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Sunday, 25 November 2012

Weeds are flowers too

Today is a very, very wet day. The rain is coming down with such commitment that going outside even for five minutes would result in an immpromptu mid-afternoon hairwash. As a result, we're all snuggled up inside and I have that rare thing for a mum of two under three, a half hour with both children asleep.

So I'm sensibly putting off an inevitable cleaning blitz and posting on here instead. I have a lot of cleaning and sorting to do, because this time next week, I'll have moved house, I pick up the keys to my new home on Friday. Right now, I'm in denial about it - don't get me wrong, it's great, the house is lovely, and it's the right thing for us to do now, but boy is it scary!

No more Nana and Papa on hand to help out. It's a very big step indeed. Despite planning to move out ever since we arrived back in January, now that the move is upon us, I am feeling a little well, actually miles out of my comfort zone. To me, this is a BIG DEAL. The good things are that it means I've made the conscious decision to stay in this part of the world, to put down roots, and to be a genuinely lone parent. In reality, mum and dad will only be about three streets away so why I'm having silent palpitations I don't know!


In part, I think my anxieties are gathering pace because deep down I don't know if I have what it takes to be truly independent. Before my marriage, I lived in a flat rented by my parents. Before that I was a student, with lots of financial and practical assistance from my family. When I was married, I was in a house part owned by my STBXH and his MIL. I've never really 'done it for myself'. I have never had to organise my utilities, know where the fuse box is, manage all my household bills or maintenance on my own. I've never really been in charge of the home I'm in. But in the same breath, that means the 'home' I've been in has never really been mine. I truly want to be excited about this new start, however I feel like I'm going out on a limb living somewhere that it's really all up to me.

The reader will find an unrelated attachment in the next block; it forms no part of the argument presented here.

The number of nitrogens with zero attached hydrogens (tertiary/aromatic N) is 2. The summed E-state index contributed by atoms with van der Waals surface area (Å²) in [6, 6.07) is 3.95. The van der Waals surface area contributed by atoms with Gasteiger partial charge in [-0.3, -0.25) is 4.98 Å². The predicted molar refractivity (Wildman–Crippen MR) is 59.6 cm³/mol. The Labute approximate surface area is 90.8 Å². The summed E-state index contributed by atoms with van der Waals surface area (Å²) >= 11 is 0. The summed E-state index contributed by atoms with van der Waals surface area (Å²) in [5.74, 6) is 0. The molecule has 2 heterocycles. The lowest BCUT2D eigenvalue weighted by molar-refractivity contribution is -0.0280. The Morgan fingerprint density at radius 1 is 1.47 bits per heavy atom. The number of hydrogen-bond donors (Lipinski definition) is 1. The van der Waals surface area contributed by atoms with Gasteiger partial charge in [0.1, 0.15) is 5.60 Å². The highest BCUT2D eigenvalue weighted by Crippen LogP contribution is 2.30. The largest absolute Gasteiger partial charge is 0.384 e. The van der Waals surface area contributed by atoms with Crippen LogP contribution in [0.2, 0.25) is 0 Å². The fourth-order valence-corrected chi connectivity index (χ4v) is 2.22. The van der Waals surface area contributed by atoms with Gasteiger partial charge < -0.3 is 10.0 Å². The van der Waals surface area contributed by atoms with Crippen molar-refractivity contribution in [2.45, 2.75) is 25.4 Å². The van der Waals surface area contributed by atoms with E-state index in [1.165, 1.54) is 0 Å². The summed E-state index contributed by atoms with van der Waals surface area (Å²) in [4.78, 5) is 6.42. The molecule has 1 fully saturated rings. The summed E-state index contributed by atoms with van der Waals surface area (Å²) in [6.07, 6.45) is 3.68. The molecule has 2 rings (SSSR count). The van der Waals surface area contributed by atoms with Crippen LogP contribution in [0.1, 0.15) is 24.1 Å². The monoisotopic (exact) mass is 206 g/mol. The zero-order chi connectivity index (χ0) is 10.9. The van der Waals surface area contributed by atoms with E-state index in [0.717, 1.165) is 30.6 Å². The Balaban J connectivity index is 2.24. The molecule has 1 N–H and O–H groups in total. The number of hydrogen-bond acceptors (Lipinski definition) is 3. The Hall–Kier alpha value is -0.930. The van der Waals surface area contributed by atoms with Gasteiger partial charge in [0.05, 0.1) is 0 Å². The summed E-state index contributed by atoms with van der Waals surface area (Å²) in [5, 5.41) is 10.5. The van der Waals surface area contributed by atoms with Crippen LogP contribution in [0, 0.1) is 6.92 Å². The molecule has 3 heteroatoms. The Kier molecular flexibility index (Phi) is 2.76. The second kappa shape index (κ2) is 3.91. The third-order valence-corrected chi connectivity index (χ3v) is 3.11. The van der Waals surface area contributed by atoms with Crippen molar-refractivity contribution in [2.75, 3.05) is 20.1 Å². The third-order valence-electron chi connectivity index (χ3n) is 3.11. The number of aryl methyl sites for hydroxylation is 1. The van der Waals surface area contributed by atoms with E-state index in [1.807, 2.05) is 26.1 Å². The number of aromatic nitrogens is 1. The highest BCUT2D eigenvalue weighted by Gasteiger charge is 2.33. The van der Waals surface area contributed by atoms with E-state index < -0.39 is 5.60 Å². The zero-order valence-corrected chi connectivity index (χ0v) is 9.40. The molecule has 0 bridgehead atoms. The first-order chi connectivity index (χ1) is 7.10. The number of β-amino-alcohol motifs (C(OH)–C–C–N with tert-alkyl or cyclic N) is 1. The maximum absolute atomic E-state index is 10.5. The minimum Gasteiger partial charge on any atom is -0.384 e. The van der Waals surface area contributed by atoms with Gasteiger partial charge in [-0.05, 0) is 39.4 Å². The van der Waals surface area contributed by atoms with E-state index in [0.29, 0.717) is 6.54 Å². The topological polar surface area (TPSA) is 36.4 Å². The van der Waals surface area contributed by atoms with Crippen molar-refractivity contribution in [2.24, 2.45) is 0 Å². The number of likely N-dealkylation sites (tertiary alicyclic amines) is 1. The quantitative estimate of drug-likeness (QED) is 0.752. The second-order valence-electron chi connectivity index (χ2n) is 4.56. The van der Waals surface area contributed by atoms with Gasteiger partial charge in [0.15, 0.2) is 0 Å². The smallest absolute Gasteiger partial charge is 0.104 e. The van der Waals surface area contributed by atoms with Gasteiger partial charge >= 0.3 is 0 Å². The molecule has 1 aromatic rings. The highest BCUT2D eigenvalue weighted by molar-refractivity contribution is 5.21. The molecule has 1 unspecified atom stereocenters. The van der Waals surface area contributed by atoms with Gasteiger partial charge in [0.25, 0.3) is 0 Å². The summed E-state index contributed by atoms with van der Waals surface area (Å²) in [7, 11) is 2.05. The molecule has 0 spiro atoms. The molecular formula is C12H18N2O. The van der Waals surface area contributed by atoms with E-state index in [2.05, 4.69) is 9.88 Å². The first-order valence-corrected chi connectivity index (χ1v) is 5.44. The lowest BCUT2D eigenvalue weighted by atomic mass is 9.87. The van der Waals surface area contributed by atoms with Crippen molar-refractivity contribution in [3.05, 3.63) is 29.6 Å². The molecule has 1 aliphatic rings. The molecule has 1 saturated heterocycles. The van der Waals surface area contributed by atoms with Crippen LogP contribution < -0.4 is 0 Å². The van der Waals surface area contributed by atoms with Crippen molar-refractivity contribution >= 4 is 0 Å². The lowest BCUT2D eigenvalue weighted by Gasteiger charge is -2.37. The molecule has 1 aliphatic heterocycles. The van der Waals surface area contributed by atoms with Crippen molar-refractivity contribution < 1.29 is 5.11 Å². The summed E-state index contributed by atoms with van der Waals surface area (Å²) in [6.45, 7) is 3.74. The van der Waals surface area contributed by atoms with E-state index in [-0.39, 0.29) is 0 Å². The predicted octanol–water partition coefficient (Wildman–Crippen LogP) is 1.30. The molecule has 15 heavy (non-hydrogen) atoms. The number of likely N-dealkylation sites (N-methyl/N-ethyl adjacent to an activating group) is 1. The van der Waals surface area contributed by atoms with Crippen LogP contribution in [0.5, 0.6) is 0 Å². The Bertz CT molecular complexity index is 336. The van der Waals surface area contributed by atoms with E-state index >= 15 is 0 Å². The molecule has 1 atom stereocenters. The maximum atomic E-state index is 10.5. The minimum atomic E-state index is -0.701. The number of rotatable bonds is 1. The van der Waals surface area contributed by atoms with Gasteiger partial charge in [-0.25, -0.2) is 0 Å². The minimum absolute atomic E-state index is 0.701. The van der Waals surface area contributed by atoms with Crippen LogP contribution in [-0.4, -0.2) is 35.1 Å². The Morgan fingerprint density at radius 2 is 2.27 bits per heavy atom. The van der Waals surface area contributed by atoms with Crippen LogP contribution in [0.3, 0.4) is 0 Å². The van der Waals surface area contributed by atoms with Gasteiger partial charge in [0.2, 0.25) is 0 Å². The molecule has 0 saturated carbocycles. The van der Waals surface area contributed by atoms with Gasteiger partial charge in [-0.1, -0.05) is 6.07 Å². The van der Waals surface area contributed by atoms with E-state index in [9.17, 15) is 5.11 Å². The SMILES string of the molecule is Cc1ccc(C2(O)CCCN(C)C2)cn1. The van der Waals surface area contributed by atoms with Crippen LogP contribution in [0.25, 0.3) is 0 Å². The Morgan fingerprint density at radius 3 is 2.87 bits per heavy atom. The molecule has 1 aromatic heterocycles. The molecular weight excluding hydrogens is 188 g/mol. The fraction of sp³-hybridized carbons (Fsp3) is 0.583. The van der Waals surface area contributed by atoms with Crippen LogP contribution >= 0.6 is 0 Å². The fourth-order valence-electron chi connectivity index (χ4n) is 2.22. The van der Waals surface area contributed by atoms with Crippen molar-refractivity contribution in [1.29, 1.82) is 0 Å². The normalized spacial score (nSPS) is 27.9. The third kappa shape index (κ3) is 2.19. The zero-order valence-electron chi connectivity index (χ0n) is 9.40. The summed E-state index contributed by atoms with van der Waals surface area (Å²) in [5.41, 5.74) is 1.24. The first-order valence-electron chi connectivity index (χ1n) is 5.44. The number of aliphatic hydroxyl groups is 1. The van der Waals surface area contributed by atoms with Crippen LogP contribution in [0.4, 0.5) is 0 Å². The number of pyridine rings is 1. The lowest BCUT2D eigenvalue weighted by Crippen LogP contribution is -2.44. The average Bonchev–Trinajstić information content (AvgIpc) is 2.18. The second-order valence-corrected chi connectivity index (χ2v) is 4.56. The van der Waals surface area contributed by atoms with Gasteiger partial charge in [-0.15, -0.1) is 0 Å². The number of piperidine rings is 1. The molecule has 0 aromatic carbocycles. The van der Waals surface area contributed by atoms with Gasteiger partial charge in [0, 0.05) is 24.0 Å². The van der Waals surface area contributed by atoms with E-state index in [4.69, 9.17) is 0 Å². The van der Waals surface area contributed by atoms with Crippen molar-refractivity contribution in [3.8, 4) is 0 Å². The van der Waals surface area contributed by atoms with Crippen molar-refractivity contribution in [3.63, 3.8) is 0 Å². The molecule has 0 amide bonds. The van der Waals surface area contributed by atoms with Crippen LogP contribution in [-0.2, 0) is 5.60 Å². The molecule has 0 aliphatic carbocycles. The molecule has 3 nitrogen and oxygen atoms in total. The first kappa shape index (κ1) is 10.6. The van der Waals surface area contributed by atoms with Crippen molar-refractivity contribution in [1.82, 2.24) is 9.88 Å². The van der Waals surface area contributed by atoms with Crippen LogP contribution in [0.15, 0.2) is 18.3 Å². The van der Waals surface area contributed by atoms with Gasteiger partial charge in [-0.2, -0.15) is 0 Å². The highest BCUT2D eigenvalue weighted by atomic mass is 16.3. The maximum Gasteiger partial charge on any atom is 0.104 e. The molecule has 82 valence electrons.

I've been talking about being independent for a long time. The home is only one part of it. I began studying to be a life coach for young people long before my marriage broke down. In many ways, this new house is more to me than bricks and mortar, it's the start of my new life with my boys. Come April, it'll be the first office space for my new business too.

Like many other lone parents before me, I've come to the realisation than no-one really wants to employ me in pre-school hours so I have to make self-employment work for me if I intend to build a working life that supports the family life I want for my children. On paper that's exciting. Subconsciously I am looking around frantically for someone to hold my hand! I know that the career I've chosen to study for and invest in, is one that I passionately believe in. I know I'm good at it. My friends tell me I'll be great at it. So why am I such a nervous wreck?


Someone, somewhere planted seeds of self-doubt in my head. I never paid much attention to where those seeds took root and flowered, until now. All of a sudden I feel like I'm standing in a bramble patch wondering how the feck to get out. The freedom course has been helping, but has also highlighted some of the ridiculous things I've allowed myself to believe for a long, long time. I believed that I'm not capable of managing money, or planning my own destiny. That I needed someone stronger than me to tell me what I should be spending my time, my income or my energy on. I've let previous partners define my self-worth so that it's intrinsically less than theirs.

This is not true. I will be repeating this to myself a lot! When I move into my own house, with all the furniture I have chosen, and lock the door with the keys that only belong to me, to sit down at the kitchen table desk where my business will be born, I'll remind myself that yes, I've let some pretty negative thoughts put down roots in my head. But in my heart I know I am capable of much, much more than I've achieved so far. If I can take those fears and turn them into fuel to push me forwards instead of holding me back, I know I can make this a year of enormous change and positivity.



2 comments:

  1. It's just a tiny thing but since you're in training as a life coach, I just want to remind you:
    Use positive phrasing wherever possible. Remember the brain processes the action/belief/item before it negates it, so where you say "This is not true" you are looking at it being true before you decide it's not.
    "This is wrong" or "This is a fallacy" or whatever other word you prefer - but please take the negative out.
    Great writing though! :)

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